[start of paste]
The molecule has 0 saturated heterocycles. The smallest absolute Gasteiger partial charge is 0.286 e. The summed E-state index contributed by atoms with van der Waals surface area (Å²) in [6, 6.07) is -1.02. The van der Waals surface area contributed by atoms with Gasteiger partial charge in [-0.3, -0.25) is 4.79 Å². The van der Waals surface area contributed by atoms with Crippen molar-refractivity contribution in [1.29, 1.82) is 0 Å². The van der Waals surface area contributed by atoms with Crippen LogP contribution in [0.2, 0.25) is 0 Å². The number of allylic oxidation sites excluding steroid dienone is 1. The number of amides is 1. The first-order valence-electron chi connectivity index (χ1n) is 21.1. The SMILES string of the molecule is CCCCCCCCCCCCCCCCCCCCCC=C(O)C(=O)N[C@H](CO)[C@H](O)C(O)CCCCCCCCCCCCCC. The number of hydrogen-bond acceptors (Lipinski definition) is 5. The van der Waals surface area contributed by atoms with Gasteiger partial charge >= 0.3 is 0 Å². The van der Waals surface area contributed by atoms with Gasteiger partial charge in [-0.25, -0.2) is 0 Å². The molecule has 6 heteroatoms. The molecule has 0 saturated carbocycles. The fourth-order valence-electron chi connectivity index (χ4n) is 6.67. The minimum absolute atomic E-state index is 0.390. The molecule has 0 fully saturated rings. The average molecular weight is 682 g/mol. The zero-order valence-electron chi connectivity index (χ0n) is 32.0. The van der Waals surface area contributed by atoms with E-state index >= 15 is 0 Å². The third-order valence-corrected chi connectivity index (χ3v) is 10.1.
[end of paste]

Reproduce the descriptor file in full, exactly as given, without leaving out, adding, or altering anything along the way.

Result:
The molecule has 0 saturated heterocycles. The smallest absolute Gasteiger partial charge is 0.286 e. The summed E-state index contributed by atoms with van der Waals surface area (Å²) in [6, 6.07) is -1.02. The van der Waals surface area contributed by atoms with Gasteiger partial charge in [-0.3, -0.25) is 4.79 Å². The van der Waals surface area contributed by atoms with Crippen molar-refractivity contribution in [1.29, 1.82) is 0 Å². The van der Waals surface area contributed by atoms with Crippen LogP contribution in [0.2, 0.25) is 0 Å². The number of allylic oxidation sites excluding steroid dienone is 1. The number of amides is 1. The first-order valence-electron chi connectivity index (χ1n) is 21.1. The SMILES string of the molecule is CCCCCCCCCCCCCCCCCCCCCC=C(O)C(=O)N[C@H](CO)[C@H](O)C(O)CCCCCCCCCCCCCC. The number of hydrogen-bond acceptors (Lipinski definition) is 5. The van der Waals surface area contributed by atoms with Gasteiger partial charge >= 0.3 is 0 Å². The van der Waals surface area contributed by atoms with Gasteiger partial charge in [-0.25, -0.2) is 0 Å². The molecule has 6 heteroatoms. The molecule has 0 saturated carbocycles. The fourth-order valence-electron chi connectivity index (χ4n) is 6.67. The minimum absolute atomic E-state index is 0.390. The molecule has 0 fully saturated rings. The average molecular weight is 682 g/mol. The zero-order valence-electron chi connectivity index (χ0n) is 32.0. The van der Waals surface area contributed by atoms with E-state index >= 15 is 0 Å². The third-order valence-corrected chi connectivity index (χ3v) is 10.1.